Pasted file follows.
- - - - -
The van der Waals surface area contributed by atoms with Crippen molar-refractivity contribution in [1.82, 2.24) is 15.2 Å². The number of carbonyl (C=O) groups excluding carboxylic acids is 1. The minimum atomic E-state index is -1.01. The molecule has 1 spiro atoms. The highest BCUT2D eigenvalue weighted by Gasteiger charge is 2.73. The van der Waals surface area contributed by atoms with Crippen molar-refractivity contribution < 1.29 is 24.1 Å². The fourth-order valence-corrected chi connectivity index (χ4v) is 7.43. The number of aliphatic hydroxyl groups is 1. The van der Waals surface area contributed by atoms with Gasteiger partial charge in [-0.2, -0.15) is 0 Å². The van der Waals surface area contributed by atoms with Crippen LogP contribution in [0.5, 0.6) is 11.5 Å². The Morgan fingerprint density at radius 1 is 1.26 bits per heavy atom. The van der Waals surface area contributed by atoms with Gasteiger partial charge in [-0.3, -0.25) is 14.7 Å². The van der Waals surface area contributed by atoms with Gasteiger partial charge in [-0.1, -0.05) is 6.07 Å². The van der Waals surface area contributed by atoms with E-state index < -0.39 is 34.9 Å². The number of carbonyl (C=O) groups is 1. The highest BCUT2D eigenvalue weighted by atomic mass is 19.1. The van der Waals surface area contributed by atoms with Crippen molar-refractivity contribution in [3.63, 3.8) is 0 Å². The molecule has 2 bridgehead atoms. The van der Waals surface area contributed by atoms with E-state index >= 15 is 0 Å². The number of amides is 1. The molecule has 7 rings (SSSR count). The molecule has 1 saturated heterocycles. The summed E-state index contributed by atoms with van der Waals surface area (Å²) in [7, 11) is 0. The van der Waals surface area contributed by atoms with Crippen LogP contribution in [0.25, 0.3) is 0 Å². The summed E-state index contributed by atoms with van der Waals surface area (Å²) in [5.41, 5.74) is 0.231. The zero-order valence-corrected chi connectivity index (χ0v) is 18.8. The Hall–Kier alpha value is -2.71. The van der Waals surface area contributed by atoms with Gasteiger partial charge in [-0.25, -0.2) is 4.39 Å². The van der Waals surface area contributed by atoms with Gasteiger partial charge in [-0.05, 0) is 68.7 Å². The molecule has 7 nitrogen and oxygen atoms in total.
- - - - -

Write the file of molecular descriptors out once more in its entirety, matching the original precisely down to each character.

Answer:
The van der Waals surface area contributed by atoms with Crippen molar-refractivity contribution in [1.82, 2.24) is 15.2 Å². The number of carbonyl (C=O) groups excluding carboxylic acids is 1. The minimum atomic E-state index is -1.01. The molecule has 1 spiro atoms. The highest BCUT2D eigenvalue weighted by Gasteiger charge is 2.73. The van der Waals surface area contributed by atoms with Crippen molar-refractivity contribution < 1.29 is 24.1 Å². The fourth-order valence-corrected chi connectivity index (χ4v) is 7.43. The number of aliphatic hydroxyl groups is 1. The van der Waals surface area contributed by atoms with Gasteiger partial charge in [-0.2, -0.15) is 0 Å². The van der Waals surface area contributed by atoms with Crippen LogP contribution in [0.5, 0.6) is 11.5 Å². The Morgan fingerprint density at radius 1 is 1.26 bits per heavy atom. The van der Waals surface area contributed by atoms with Gasteiger partial charge in [-0.3, -0.25) is 14.7 Å². The van der Waals surface area contributed by atoms with Gasteiger partial charge in [-0.1, -0.05) is 6.07 Å². The van der Waals surface area contributed by atoms with E-state index < -0.39 is 34.9 Å². The number of carbonyl (C=O) groups is 1. The highest BCUT2D eigenvalue weighted by atomic mass is 19.1. The van der Waals surface area contributed by atoms with Crippen molar-refractivity contribution in [3.63, 3.8) is 0 Å². The molecule has 2 bridgehead atoms. The van der Waals surface area contributed by atoms with E-state index >= 15 is 0 Å². The number of amides is 1. The molecule has 7 rings (SSSR count). The molecule has 1 saturated heterocycles. The summed E-state index contributed by atoms with van der Waals surface area (Å²) in [7, 11) is 0. The van der Waals surface area contributed by atoms with Crippen LogP contribution in [0.25, 0.3) is 0 Å². The summed E-state index contributed by atoms with van der Waals surface area (Å²) in [5.41, 5.74) is 0.231. The zero-order valence-corrected chi connectivity index (χ0v) is 18.8. The Hall–Kier alpha value is -2.71. The van der Waals surface area contributed by atoms with Gasteiger partial charge in [-0.25, -0.2) is 4.39 Å². The van der Waals surface area contributed by atoms with Gasteiger partial charge in [-0.05, 0) is 68.7 Å². The molecule has 7 nitrogen and oxygen atoms in total.